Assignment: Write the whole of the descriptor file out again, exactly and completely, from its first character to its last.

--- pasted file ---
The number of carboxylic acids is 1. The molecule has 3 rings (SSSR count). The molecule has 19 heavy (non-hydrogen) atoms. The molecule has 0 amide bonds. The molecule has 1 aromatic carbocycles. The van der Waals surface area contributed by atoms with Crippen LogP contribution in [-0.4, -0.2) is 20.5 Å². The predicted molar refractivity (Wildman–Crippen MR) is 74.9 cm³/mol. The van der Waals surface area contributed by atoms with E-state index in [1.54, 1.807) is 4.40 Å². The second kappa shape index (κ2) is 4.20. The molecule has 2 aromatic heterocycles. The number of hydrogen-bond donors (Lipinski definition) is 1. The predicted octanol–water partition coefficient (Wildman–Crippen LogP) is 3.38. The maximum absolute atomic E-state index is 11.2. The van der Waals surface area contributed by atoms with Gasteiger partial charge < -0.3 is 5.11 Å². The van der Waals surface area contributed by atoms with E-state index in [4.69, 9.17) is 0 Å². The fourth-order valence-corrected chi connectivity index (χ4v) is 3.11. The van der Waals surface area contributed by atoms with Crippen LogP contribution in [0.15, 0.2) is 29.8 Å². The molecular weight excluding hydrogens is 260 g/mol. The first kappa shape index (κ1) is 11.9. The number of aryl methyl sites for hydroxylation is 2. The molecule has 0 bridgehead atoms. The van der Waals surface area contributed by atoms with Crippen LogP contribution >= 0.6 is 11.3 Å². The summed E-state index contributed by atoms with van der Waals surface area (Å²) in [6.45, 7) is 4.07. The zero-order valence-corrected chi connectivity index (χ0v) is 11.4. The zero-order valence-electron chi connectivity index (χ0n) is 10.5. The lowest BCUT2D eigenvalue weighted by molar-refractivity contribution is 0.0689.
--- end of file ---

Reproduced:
The number of carboxylic acids is 1. The molecule has 3 rings (SSSR count). The molecule has 19 heavy (non-hydrogen) atoms. The molecule has 0 amide bonds. The molecule has 1 aromatic carbocycles. The van der Waals surface area contributed by atoms with Crippen LogP contribution in [-0.4, -0.2) is 20.5 Å². The predicted molar refractivity (Wildman–Crippen MR) is 74.9 cm³/mol. The van der Waals surface area contributed by atoms with E-state index in [1.54, 1.807) is 4.40 Å². The second kappa shape index (κ2) is 4.20. The molecule has 2 aromatic heterocycles. The number of hydrogen-bond donors (Lipinski definition) is 1. The predicted octanol–water partition coefficient (Wildman–Crippen LogP) is 3.38. The maximum absolute atomic E-state index is 11.2. The van der Waals surface area contributed by atoms with Gasteiger partial charge < -0.3 is 5.11 Å². The van der Waals surface area contributed by atoms with E-state index in [4.69, 9.17) is 0 Å². The fourth-order valence-corrected chi connectivity index (χ4v) is 3.11. The van der Waals surface area contributed by atoms with Crippen LogP contribution in [0.15, 0.2) is 29.8 Å². The molecular weight excluding hydrogens is 260 g/mol. The first kappa shape index (κ1) is 11.9. The number of aryl methyl sites for hydroxylation is 2. The molecule has 0 bridgehead atoms. The van der Waals surface area contributed by atoms with Crippen LogP contribution >= 0.6 is 11.3 Å². The summed E-state index contributed by atoms with van der Waals surface area (Å²) in [6.45, 7) is 4.07. The zero-order valence-corrected chi connectivity index (χ0v) is 11.4. The zero-order valence-electron chi connectivity index (χ0n) is 10.5. The lowest BCUT2D eigenvalue weighted by molar-refractivity contribution is 0.0689.